Finally, present memories support byte-oriented operations through the use of separate memories, one for each byte. This method involves duplication of much of the peripheral elements supporting the memories resulting in more expensive device with a greater number of pin interconnections.

In another application, a four read-port, two write port memory is to be shared by a two-input arith- metic-logic (ALU) and a two-input multiplier processor. In this case, two read ports are connected to the input of the ALU and the remaining two read ports are connected to the inputs of the multiplier. The ALU output is connected to one of the memory write ports and the multiplier output to the other write port of the memory. Thus, it is desirable to be able to expand in a parallel manner a dual-access memory so that arithmetic addition and subtraction by the ALU can be performed in parallels with multiplication and division by the multiplier.

SUMMARY OF THE INVENTION

The novel storage element of the present invention provides a true two read-port, two write-port register file, each port served with a dedicated unidirectional bus permitting simultaneous dual read/write access from both read- or write-ports. The invention is preferably embodied in a single integrated circuit chip as a single-array dual-access read/write random access memory (RAM) supported by on-chip peripheral elements. The four-port register file provided by the present invention is expandable to form a four read-port, two write-port register file, for example, as required to perform parallel address and data computation.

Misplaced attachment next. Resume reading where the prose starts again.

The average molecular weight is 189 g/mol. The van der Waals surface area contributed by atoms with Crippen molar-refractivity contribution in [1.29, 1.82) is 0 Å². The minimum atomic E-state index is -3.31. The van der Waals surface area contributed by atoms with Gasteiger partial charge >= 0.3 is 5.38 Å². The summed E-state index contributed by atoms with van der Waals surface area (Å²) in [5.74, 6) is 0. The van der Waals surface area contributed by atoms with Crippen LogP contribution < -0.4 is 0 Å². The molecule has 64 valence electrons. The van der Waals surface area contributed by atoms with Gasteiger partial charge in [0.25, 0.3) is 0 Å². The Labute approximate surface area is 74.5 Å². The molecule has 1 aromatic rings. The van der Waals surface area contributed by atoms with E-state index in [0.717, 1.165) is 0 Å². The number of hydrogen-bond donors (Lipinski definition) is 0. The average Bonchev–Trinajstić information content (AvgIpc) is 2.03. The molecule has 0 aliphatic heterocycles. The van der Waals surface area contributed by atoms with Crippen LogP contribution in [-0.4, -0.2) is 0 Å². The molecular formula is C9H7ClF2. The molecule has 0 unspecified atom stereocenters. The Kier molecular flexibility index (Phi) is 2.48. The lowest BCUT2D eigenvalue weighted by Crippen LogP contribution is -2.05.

The register file permits dual read/write access through an "A"-side and a "B"-side and employs dual on-chip multiplexers to affect independent transitions from read to write on the "A"- and "B"-sides. The presence of these on-chip multiplexers improves access time and eliminates the need for a second separate write clock and removes the attendant timing criticality concerns. The related copending application Ser. No. 659,390, filed Oct. 10, 1984, on behalf of Paul Chu and Ole Moller entitled "Expandable Four-Port Register File" and assigned to the assignee of the instant invention is hereby incorporated by reference into the instant application and contains a complete description of the operation and the architecture of the elements of the register file external to the single-array dual-access RAM of the instant invention.

The novel single-array on-chip dual-access RAM, eliminates the need for a memory switching multiplexer on the write-ports because the RAM used in the present invention is of a novel single-array design employing novel storage cells all of which are in direct communication with all four ports. Hence data at either write-port can be written into any register within the RAM or read from any register via either read-port.

The RAM consists, in one embodiment of the invention, of 64 eighteen-bit registers, each having an individually-writable low- and high-order byte, and arranged into thirty-two rows of two registers each. Each bit of a register is stored in a novel storage cell which in accordance with the teaching of this present invention serves as a juncture point of a pair of unidirectional signal lines communicating a bit to be written into the cell of a selectable one of either an A-side or a B-side input data word, a pair of unidirectional signal lines communicating a bit to be read from the cell to a selectable one of either an A-side or a B-side output data word, and a pair of row-selection signal lines, one for A-side address selection and one for B-side address selection.